The second fleet led by Roberval, stationed in Honfleur, was delayed by logistical problems, but also by the threat of war with Spain, which would have cancelled his departure. The other convict chain gangs arriving from Paris, among other places, had to wait all summer long in the prisons of Rouen and Honfleur for the ships. Having left it too late (by the end of August 1541) to undertake the voyage across the Atlantic, La Rocque de Roberval chose instead to remain off the coast of Brittany to hold to ransom ships trading with Spain. His colleagues who commanded the other ships stationed in the Bay of Brest were confronted with several months of waiting and even to a mutiny of seamen wanting to go ashore.

They finished the winter off La Rochelle, from where they left for Canada in April 1542. During a stopover in Saint John Newfoundland in early June, they disembarked the settlers, prisoners and cattle exhausted by a long and difficult crossing. Roberval then had the surprise of seeing Cartier’s ships arrive from on their way to France. The latter said that during his stay in Canada, brawls had broken out between convicts and “natives” which led to the death of thirty French settlers. After a winter in a state of siege, additional deaths and the failure of spring reinforcements to arrive, Cartier decided to pack up. Roberval ordered the Breton navigator to come back to Canada with his fleet, but he refused to be again confronted by “natives”. He set his sails for France during the night, leaving Roberval with a ship and crew, and a few soldiers and prisoners to reoccupy the colonial site.

La Rocque de Roberval’s ships finally quit Newfoundland at the end of June, sailed up the St. Lawrence River and arrived at the colony in mid-July. Unlike Cartier, who was unable to manage the convicts, Roberval and his small garrison established a martial regime. Food rationing was imposed and those who did not work had no access to food. Above all, to suppress disorder, the slightest insubordination was severely punished. Prisoners (men and women) were put in irons, whipped or even hanged for minor offenses. Confronted with the arrival of these new occupants equipped with weapons, horses and cannons, the “natives” stopped their belligerent relations and resumed contact with the French colonists to exchange, among other things, food for European objects.

The winter of 1542-1543 was particularly deadly. In addition to deaths from injuries and various illnesses, about 50 settlers or prisoners were decimated by scurvy. In June Roberval again went up the St. Lawrence with 70 soldiers and settlers to check if he could pass beyond the place reached by Cartier the year before. On his return, ships had arrived from France with supplies, but also with bad news. Spain and England had declared war on France with the aim of attacking Paris. Francis I needed La Rocque and as many soldiers and men as possible. Since the colonists could not be left alone with the prisoners, Roberval decided to close the establishment and re-embark everyone in the ships to return to France.

We do not know what happened to convicts after the ships arrived in France, but some sources tell us that some of the survivors were involved in military operations. The luckiest were incorporated as soldiers into garrisons on the battlefields of northern France. The others worked as forced labour to repair French fortifications or as rowers in the Mediterranean galleys sent to attack England.


The beginnings of an era

In the 16th century the French were still far from the overseas penitentiaries of the following centuries, but they already had a elaborate system of prisons, arsenal jails and galleys. There was but a step to extend this logic of mobile forced labour beyond the limits of the kingdom. For the French, the 1541 colonial attempt in Canada corresponds to this fateful moment and served as a precedent for the future. Despite the difficulties linked to the choice and overseas transportation of convicts, France, like other European nations, would continue to follow this route, guided by the same legal, administrative and military logics. Henceforth the penalties of exile to the colonies would become an essential outlet for the French penal system and a useful element for the expansion of its colonial empire.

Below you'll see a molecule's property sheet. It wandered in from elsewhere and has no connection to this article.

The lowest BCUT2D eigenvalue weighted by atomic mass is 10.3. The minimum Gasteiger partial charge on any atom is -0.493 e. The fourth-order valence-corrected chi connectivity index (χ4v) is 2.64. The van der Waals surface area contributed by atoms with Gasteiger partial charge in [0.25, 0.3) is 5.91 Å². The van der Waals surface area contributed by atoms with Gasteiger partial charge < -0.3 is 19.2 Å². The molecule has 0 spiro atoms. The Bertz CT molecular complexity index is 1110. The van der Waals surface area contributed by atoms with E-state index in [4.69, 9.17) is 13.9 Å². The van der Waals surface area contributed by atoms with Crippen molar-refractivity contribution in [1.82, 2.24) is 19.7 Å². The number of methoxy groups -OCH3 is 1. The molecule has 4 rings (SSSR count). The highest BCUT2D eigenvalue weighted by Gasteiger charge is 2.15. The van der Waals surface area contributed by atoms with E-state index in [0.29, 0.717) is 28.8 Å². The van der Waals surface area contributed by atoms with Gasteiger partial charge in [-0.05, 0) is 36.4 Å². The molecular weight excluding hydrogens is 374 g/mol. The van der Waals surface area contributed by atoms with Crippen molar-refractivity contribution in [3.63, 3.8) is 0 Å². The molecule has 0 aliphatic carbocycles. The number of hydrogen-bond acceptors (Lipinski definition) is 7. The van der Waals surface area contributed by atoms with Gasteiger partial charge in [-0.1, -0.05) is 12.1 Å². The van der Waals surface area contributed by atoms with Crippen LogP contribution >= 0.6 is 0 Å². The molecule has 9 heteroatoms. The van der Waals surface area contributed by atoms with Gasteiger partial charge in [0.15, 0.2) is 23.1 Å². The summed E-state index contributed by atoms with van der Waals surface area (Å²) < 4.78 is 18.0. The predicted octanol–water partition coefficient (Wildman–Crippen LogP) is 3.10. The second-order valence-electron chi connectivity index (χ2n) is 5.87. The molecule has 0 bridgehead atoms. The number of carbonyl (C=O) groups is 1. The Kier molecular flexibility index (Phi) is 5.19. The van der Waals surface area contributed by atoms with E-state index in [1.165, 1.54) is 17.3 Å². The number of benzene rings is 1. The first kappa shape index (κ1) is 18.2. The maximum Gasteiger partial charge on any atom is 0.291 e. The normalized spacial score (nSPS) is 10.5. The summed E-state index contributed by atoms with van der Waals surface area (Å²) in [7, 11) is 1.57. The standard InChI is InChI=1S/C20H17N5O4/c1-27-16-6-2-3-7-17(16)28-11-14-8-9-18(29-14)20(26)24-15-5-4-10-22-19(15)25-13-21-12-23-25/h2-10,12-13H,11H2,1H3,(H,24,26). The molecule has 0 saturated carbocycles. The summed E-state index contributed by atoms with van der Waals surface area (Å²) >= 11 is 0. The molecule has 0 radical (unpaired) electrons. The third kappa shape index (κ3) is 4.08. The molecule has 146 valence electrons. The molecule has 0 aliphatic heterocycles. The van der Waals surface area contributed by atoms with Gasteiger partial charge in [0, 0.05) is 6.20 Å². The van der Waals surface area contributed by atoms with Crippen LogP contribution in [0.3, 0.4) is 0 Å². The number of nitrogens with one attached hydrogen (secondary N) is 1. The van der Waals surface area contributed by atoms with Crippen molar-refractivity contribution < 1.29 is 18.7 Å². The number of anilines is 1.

We have little information on the carceral dimension of other French colonizing efforts, but we can assume that a small proportion of settlers involved in other voyages to Brazil and Florida (1550 – 1580) was composed of convicts. After pausing during the wars of Religion in France, shipments of convicts to Canada started again with the attempt to occupy La Roche de Mesgouez (1597-1603) at Bourbon Island (Sable Island). After the founding of Quebec (1608), New France did not have convict bagnes as in Guyane later on. Those sentenced to exile were transported in navy or merchant vessels and integrated with colonists and soldiers either to work and/ or to settle in Canada.

The history of convicts in the French colonial empire is a subject that was relatively neglected in the literature until the middle of the 20th century, because it gave a negative image of the past. Moreover, it was largely surpassed by the parallel existence of the slave trade, of an entirely different magnitude, between Africa and America.


Further Reading

Allaire, Bernard, La Rumeur dorée : Roberval et l’Amérique, Montréal, La Presse, 2013.

Biggar, H. P., The Voyages of Cartier, Ottawa, Archives publiques du Canada, 1924

Biggar, H. P., Collection of Documents relating to Jacques Cartier and Roberval, Ottawa, Archives publiques du Canada, 1930.

Fougère, E., Ile-prison, bagne et déportation: les murs de la mer, éloigner et punir, Paris, L’Harmattan, 2002.

Braudel, F., Le monde de Jacques Cartier : L’aventure au XVIe siècle, Montréal, Libre-Expression et Paris, Berger-Levrault, 1984.

Hapke, R., “Der erste Kolonisationsversuck in Kanada 1541-1543”, in Hansiche Geschichtsblatter, N° 2, (1911), p. 447-450.

La Roncière, C.-G.-M.-B. de, Jacques Cartier, Paris, Plon, 1931.

La Roque de Roquebrune, R., “J-F de La Rocque sieur de Roberval”, in Dictionary of Canadian Biography, Vol. 1, Toronto, Toronto University Press, 1967, p. 434-437.

Le Blant, R., “Notes sur les découvreurs français de l’Amérique du Nord au XVIe siècle : Roberval, Dyel et Lhéry” in Revue d’histoire de l’Amérique française, vol. 11, n° 3, 1957, p. 413-435.

Marichal, R., “Les compagnons de Roberval” in Humanisme et Renaissance, Paris, Droz, 1934, vol. 1, p. 51-122.

Morel, E.-E., “Jean-François de la Rocque, seigneur de Roberval, vice-roi du Canada” in Quatrième centenaire de la découverte de l’Amérique : congrès international des américanistes, Compiègne, Société historique de Compiègne, 1892, 28 pages.

Quinn, D. B., European Approaches to North America, 1450-1640, Aldershot, Ashgate publishing, 1984.

Trudel, M., “Jacques Cartier” in Dictionary of Canadian Biography, Vol. 1, Toronto, Toronto University Press, 1967, p. 171-177.